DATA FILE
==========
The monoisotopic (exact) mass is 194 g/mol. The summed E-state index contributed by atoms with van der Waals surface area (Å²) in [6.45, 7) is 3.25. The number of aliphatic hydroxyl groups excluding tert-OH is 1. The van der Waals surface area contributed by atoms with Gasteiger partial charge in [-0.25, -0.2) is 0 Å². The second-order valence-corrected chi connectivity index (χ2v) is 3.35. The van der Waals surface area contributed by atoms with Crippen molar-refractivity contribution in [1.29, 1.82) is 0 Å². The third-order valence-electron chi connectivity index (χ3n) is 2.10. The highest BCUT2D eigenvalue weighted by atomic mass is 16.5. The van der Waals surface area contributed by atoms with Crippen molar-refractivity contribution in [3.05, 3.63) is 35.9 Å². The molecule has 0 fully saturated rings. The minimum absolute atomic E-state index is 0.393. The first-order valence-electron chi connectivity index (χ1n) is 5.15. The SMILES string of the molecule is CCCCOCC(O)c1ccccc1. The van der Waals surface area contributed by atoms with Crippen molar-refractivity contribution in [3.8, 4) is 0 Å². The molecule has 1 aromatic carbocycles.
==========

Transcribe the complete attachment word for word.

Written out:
The monoisotopic (exact) mass is 194 g/mol. The summed E-state index contributed by atoms with van der Waals surface area (Å²) in [6.45, 7) is 3.25. The number of aliphatic hydroxyl groups excluding tert-OH is 1. The van der Waals surface area contributed by atoms with Gasteiger partial charge in [-0.25, -0.2) is 0 Å². The second-order valence-corrected chi connectivity index (χ2v) is 3.35. The van der Waals surface area contributed by atoms with Crippen molar-refractivity contribution in [1.29, 1.82) is 0 Å². The third-order valence-electron chi connectivity index (χ3n) is 2.10. The highest BCUT2D eigenvalue weighted by atomic mass is 16.5. The van der Waals surface area contributed by atoms with Crippen molar-refractivity contribution in [3.05, 3.63) is 35.9 Å². The molecule has 0 fully saturated rings. The minimum absolute atomic E-state index is 0.393. The first-order valence-electron chi connectivity index (χ1n) is 5.15. The SMILES string of the molecule is CCCCOCC(O)c1ccccc1. The van der Waals surface area contributed by atoms with Crippen molar-refractivity contribution in [3.8, 4) is 0 Å². The molecule has 1 aromatic carbocycles.